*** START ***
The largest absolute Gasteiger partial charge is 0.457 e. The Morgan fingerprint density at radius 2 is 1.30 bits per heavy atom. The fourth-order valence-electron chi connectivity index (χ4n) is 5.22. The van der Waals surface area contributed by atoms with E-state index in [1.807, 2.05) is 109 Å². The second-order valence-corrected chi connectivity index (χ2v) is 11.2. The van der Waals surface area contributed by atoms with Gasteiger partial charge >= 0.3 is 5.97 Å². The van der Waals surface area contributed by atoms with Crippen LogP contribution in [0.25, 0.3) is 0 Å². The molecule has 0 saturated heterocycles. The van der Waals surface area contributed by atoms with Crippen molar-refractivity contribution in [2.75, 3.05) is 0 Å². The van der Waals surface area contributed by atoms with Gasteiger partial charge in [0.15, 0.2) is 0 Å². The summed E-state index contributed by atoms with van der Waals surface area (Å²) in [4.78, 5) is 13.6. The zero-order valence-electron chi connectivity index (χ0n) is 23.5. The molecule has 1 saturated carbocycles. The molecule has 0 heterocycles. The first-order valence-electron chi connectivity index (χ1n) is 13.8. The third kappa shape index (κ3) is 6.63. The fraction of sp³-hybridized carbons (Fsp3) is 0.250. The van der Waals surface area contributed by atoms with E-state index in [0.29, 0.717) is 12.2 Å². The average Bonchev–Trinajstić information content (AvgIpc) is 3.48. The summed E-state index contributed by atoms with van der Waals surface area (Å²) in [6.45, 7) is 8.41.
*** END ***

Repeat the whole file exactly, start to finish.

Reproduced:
The largest absolute Gasteiger partial charge is 0.457 e. The Morgan fingerprint density at radius 2 is 1.30 bits per heavy atom. The fourth-order valence-electron chi connectivity index (χ4n) is 5.22. The van der Waals surface area contributed by atoms with E-state index in [1.807, 2.05) is 109 Å². The second-order valence-corrected chi connectivity index (χ2v) is 11.2. The van der Waals surface area contributed by atoms with Gasteiger partial charge >= 0.3 is 5.97 Å². The van der Waals surface area contributed by atoms with Crippen LogP contribution in [0.25, 0.3) is 0 Å². The molecule has 0 saturated heterocycles. The van der Waals surface area contributed by atoms with Crippen molar-refractivity contribution in [2.75, 3.05) is 0 Å². The van der Waals surface area contributed by atoms with Gasteiger partial charge in [0.15, 0.2) is 0 Å². The summed E-state index contributed by atoms with van der Waals surface area (Å²) in [4.78, 5) is 13.6. The zero-order valence-electron chi connectivity index (χ0n) is 23.5. The molecule has 1 saturated carbocycles. The molecule has 0 heterocycles. The first-order valence-electron chi connectivity index (χ1n) is 13.8. The third kappa shape index (κ3) is 6.63. The fraction of sp³-hybridized carbons (Fsp3) is 0.250. The van der Waals surface area contributed by atoms with E-state index in [0.29, 0.717) is 12.2 Å². The average Bonchev–Trinajstić information content (AvgIpc) is 3.48. The summed E-state index contributed by atoms with van der Waals surface area (Å²) in [6.45, 7) is 8.41.